The centerpiece of the afternoon occurred after the intermission with the premiere of Lind’s “Morgan’s Friend,” a short work in three movements written in memory of Barbara Beaumont Cole, who introduced the Morgan horse to North Carolina. As it happened, the Coles were friends of my family, and I well remember Katie Twilight, the wonderful mare whose foals were, we believe, the first Morgans born in North Carolina. Cole was a great horsewoman, and her pioneering work here lives on in many fans of Justin Morgan’s gentle breed. Philosopher James Lawrence Cole, her husband, commissioned the piece in Barbara’s memory, and the work, scored for flute, clarinet, violin, viola, cello, bass, and piano, spoke – to me, at least – of the breadth and depth of our country and our indomitable spirit. Like Morgan horses, the music is at once gentle, amiable, and playful. After a slow first section, one can imagine Katie kicking up her heels in her paddock as the sun begins to rise, serenaded, perhaps, by musicians from some figurative nearby town – there are some delightful little solos for viola, violin, and other players. The finale is again slow, elegiac, and hauntingly beautiful, perhaps reflecting the coming of dusk. The players were Angevine, Williams, Xi, Michael Castelo (viola), Salemson, Dan Zehr (bass), and Lind, and the crowd, which included a large contingent of members of the Concert Singers of Cary, of which Jim Cole is a member, gave the music and its creator a warm round of applause. (Since I have already made some personal references to the Coles I feel compelled to add here that they were more than just friends of my family – Jim introduced me to the music of Charles Ives and played a larger role in my musical development than he may realize.)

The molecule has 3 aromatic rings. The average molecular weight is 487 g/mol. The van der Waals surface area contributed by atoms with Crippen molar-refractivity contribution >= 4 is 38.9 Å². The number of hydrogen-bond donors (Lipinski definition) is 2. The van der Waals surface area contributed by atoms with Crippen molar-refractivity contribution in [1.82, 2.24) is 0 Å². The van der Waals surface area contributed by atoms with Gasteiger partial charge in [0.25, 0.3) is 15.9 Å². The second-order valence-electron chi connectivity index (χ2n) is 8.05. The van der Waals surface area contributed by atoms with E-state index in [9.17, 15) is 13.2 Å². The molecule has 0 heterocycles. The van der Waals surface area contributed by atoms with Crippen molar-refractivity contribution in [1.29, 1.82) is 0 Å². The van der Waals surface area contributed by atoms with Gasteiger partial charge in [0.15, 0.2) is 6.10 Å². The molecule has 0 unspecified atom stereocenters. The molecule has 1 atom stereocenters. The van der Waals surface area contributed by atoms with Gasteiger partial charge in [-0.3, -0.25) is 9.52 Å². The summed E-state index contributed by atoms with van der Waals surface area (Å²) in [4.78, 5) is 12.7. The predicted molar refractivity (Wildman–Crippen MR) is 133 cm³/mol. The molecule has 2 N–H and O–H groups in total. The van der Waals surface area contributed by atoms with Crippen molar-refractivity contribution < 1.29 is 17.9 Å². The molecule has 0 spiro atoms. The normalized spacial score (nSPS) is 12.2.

“Morgan’s Friend” was preceded by a reading of Pablo Neruda’s “Ode to a Few Yellow Flowers,” given by Teresa Fernandez, with a translation read by Harrison Fisher, and Ruth Ogle’s painting “Autumn Gold” was in the lobby, by the entrance to the hall. The poem and the painting further enhanced the autumnal nature of the premiere.

The concert ended on a lighter note, with music from the Southern Hemisphere. An arrangement by Fisher of Villa Lobos’ Fifth Bachiana brasiliera was sung by Fernandez and accompanied by the aforementioned strings, Lind, and percussionist Vince Moss, and the Brazilian master’s “Cançao de cristal” was given, too, by Fernandez and Lind. The grand finale was an arrangement, again by Fisher, of the familiar Andean folksong “El Condor Pasa,” accompanied by the entire group of players, with Angevine and Williams switching over to recorders, which gave the piece a measure of quasi-authenticity. Fernandez and some of the other artists will figure in the remaining programs this season.

For the record, our community orchestras in general and the RSO in particular present attractive programs that don’t routinely duplicate the standard repertory. They are the backbones of instrumental music in our communities, providing performance opportunities for what we used to call amateurs – people who are in large measure professionally trained but who don’t do music full-time. Instead, they live and work here, and their musical activities almost invariably reflect the root word of “amateur” – love. They merit our attention and our support.